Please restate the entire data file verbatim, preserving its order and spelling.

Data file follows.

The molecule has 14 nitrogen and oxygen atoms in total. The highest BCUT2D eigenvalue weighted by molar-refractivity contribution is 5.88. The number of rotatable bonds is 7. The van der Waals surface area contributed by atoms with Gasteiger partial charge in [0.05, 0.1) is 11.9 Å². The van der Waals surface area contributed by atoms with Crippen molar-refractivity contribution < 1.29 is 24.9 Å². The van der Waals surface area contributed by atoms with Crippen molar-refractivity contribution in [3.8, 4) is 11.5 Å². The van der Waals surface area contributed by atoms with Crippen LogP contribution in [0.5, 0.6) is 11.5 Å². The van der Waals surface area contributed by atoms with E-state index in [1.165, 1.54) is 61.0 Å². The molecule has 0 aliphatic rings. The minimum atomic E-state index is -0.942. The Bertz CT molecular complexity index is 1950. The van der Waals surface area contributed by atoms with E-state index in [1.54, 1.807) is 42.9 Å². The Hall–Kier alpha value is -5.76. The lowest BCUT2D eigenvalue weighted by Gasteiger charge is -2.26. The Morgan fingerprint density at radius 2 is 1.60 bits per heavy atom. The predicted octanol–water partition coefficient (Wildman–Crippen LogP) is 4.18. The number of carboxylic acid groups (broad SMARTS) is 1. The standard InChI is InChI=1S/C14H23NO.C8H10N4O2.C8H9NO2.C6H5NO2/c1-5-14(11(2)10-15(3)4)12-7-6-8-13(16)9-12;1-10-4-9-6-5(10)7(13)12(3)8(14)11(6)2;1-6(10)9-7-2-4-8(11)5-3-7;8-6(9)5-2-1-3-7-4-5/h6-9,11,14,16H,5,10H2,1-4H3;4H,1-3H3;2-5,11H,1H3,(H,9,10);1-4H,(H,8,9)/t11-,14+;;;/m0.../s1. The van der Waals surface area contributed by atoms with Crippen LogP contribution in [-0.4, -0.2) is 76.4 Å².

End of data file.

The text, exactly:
The molecule has 14 nitrogen and oxygen atoms in total. The highest BCUT2D eigenvalue weighted by molar-refractivity contribution is 5.88. The number of rotatable bonds is 7. The van der Waals surface area contributed by atoms with Gasteiger partial charge in [0.05, 0.1) is 11.9 Å². The van der Waals surface area contributed by atoms with Crippen molar-refractivity contribution < 1.29 is 24.9 Å². The van der Waals surface area contributed by atoms with Crippen molar-refractivity contribution in [3.8, 4) is 11.5 Å². The van der Waals surface area contributed by atoms with Crippen LogP contribution in [0.5, 0.6) is 11.5 Å². The van der Waals surface area contributed by atoms with E-state index in [1.165, 1.54) is 61.0 Å². The molecule has 0 aliphatic rings. The minimum atomic E-state index is -0.942. The Bertz CT molecular complexity index is 1950. The van der Waals surface area contributed by atoms with E-state index in [1.54, 1.807) is 42.9 Å². The Hall–Kier alpha value is -5.76. The lowest BCUT2D eigenvalue weighted by Gasteiger charge is -2.26. The Morgan fingerprint density at radius 2 is 1.60 bits per heavy atom. The predicted octanol–water partition coefficient (Wildman–Crippen LogP) is 4.18. The number of carboxylic acid groups (broad SMARTS) is 1. The standard InChI is InChI=1S/C14H23NO.C8H10N4O2.C8H9NO2.C6H5NO2/c1-5-14(11(2)10-15(3)4)12-7-6-8-13(16)9-12;1-10-4-9-6-5(10)7(13)12(3)8(14)11(6)2;1-6(10)9-7-2-4-8(11)5-3-7;8-6(9)5-2-1-3-7-4-5/h6-9,11,14,16H,5,10H2,1-4H3;4H,1-3H3;2-5,11H,1H3,(H,9,10);1-4H,(H,8,9)/t11-,14+;;;/m0.../s1. The van der Waals surface area contributed by atoms with Crippen LogP contribution in [-0.4, -0.2) is 76.4 Å².